Thursday, July 6, 2023



By most estimates, there are about a half dozen top Italian red wines: Taurasi, Brunello di Montalchino, Chianti Classico, Barbaresco, Amarone. And last, but not certainly not least, say a legion of fans, is Barolo

There are a number of reasons why wine fans consider Barolo special. Maybe it's because Barolo the wine comes from a place named Barolo.  Perhaps it's because the name rolls off your tongue so easily. Or, it could be that Barolo is from Italy, practically everybody's favorite vacation spot.  

All good reasons, but they miss the most important point: the wine itself.  Here are four tributes from wine people on why they think Barolo is special. 

The late British wine writer Cyril Ray wrote sparingly in 1967 about Barolo, in his award-winning book "The Wines of Italy," but he clearly described the differences between Barolo and Barbaresco. "Considered rather superior to its close relative Barbaresco, because of its greater capacity for aging in bottle, (Barolo) is usually very slightly the fuller and heavier." 

Bill Traverso, a Californian who has sold many a bottle of Barolo, echoed Ray with these words: "Barolo is one of Italy's great wines due to its sense of place, structure, age-worthiness and complex flavors."

"...the first Barolo I tried overwhelmed me; as I recall, it took four or five experiences before I saw the light," wrote Burton Anderson in his seminal 1980 book,"Vino."  Anderson described Barolo as an "extraordinary" wine.

And in his book "Italian Wine," here's Victor Hazan on Barolo: "...Barolo has always been the one red wine to turn to in Italy when one looked for grandeur, for a wine able to temper force with refinement."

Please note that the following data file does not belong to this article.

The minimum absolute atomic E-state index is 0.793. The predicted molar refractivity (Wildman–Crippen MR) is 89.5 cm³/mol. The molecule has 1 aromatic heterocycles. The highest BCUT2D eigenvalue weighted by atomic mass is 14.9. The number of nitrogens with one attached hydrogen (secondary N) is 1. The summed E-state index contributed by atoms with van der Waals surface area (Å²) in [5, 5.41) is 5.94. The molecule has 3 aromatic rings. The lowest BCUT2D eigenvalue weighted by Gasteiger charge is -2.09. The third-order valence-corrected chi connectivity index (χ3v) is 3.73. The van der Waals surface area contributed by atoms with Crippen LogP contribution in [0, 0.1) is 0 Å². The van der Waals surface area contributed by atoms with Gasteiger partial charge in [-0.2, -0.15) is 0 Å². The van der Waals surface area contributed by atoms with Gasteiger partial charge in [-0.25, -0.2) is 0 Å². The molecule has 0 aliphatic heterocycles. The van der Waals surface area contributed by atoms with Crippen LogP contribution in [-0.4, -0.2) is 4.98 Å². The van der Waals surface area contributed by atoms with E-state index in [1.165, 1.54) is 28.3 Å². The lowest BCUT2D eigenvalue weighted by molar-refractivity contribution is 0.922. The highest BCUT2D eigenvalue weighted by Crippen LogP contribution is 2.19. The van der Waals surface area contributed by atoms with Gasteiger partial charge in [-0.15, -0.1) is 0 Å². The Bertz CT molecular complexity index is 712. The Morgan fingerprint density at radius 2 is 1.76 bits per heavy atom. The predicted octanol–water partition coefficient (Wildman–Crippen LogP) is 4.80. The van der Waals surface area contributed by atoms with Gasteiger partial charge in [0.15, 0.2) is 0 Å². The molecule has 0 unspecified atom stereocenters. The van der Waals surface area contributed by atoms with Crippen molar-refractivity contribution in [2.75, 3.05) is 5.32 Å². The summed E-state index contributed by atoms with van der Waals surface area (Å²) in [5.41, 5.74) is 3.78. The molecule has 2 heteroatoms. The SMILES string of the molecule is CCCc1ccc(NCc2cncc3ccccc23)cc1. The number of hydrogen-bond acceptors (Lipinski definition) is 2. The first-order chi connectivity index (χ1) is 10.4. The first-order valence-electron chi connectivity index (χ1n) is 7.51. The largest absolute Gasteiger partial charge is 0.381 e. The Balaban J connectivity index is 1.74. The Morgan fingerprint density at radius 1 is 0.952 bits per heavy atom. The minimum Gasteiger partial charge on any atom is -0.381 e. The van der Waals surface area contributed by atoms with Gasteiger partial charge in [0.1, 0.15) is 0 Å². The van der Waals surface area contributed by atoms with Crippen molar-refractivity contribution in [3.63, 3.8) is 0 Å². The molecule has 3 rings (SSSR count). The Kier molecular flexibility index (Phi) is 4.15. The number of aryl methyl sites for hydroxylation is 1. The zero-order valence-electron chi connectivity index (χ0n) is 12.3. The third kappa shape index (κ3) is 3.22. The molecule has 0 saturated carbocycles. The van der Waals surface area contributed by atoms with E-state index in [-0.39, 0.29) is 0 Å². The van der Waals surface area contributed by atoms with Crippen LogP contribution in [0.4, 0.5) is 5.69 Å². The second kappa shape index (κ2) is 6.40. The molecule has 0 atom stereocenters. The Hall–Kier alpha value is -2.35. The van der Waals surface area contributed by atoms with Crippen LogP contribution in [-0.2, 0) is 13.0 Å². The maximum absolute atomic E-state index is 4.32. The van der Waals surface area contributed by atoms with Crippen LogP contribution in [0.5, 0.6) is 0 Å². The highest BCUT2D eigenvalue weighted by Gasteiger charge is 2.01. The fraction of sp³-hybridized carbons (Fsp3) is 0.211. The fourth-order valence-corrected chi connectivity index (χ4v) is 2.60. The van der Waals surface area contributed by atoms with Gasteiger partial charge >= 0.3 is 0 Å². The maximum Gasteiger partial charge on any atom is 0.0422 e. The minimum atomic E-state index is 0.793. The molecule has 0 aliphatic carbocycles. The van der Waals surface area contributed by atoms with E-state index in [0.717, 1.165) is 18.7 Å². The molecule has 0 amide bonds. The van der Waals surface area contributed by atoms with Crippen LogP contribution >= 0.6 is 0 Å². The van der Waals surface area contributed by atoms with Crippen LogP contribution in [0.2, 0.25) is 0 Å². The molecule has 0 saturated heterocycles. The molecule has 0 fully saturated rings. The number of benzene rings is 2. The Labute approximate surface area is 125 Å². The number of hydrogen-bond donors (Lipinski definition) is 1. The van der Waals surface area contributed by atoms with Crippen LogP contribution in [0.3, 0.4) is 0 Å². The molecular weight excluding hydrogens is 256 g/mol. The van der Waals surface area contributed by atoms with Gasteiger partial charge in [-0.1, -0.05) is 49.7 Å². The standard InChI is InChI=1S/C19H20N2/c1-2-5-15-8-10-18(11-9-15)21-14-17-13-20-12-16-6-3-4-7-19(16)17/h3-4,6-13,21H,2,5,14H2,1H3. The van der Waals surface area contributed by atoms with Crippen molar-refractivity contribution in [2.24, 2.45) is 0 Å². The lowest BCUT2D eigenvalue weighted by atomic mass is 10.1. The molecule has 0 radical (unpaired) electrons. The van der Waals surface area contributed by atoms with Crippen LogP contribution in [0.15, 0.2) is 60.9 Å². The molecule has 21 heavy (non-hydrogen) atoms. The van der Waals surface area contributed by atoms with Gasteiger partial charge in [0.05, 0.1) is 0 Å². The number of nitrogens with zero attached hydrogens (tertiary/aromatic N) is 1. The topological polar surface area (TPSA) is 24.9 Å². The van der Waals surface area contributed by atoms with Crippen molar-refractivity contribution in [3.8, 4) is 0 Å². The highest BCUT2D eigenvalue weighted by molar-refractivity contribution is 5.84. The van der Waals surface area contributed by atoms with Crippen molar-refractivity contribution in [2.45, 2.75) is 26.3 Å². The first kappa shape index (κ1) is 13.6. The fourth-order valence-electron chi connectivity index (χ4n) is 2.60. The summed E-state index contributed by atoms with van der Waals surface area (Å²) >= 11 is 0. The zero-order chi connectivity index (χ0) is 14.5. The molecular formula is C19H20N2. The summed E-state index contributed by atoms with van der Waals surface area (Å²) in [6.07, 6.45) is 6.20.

The Heart of Barolo 

Across the top of the boot, from Liguria to Friuli, Italy is a complex land of broad green plains, deep lakes and soaring mountains. The fertile expanse contains no fewer then seven wine regions.  Barolo is in land-locked Piedmont, hemmed in by Liguria, Valle d'Aosta, Lombardy, Trentino Alto-Adige, Veneto and Friuli.


Barolo and Barbaresco are varietal wines, made 100% from Nebbiolo, Italy's top red wine grape. Other Piemontese red wines that use Nebbiolo as a base, such as  Gattinara and Ghemme are required by law to blend Nebbiolo with an "ABC" trio of grapes: Arneis, Bonardo and Croatina, and a few others.

The character of Barolo varies by vineyard location. The heart of Barolo, where Nebbiolo grows at its finest, are the communes of Barolo and Castiglione Falletto, plus La Morra, Monforte d'Alba and Serralunga d'Alba.  These five communes produce 87% of all Barolo.

La Morra and Barolo wines are softer, fruitier and tend to age sooner.  Monforte and Serralunga Barolos are more intense, structured and age slowly. Castiglione wines split the difference.

Additions to the list were made in 1966, but today the five original districts are considered the true Barolo. In the same year, Barolo was granted DOC status and in 1980, it was elevated to DOCG.

Italian regulations for DOCG require a three year minimum aging, of which 18 months must be in "wooden barrels."  Barolo Riserva requires five years of aging, 18 months of which must be in wood. 

"Wooden barrels" is a non-specific requirement that allows for winemaker discretion about the type of wood to be used.  French oak is the preferred choice today, but Barolo wineries have a history of using chestnut for barrels or large upright casks. However, chestnut vessels are often coated on the inside to temper  the wood's strong tannins.                                


The color of Barolo is never opaque, but like Pinot Noir, is medium ruby, with an early tendency to evolve to brick-red. Barolo smells of ripe black cherries and roses.  And with age, Barolo takes on scents of anise and tar.  Barolo is a powerful concentrated wine with ample tannin and bracing acidity.

There are hundreds of different Barolos in the market today. That means, of course, popularity has pushed prices into the stratosphere and that's not an exaggeration!  Most Barolos are in the $40 to $60 price range, but many are priced in the hundreds...a 1.5 liter of 1967 Mascarello is going for $1,000.

Here are eight reliable Barolo producers that more or less fit into the $40-$60 range: Vietti, Giuseppe Rinaldi, Giuseppe Mascarello, Paolo Scavino, Giacomo Conterno, Giacomo Borgogno, Vajiri, Elio Grasso. 


Next blog: California Wine Adventures 2

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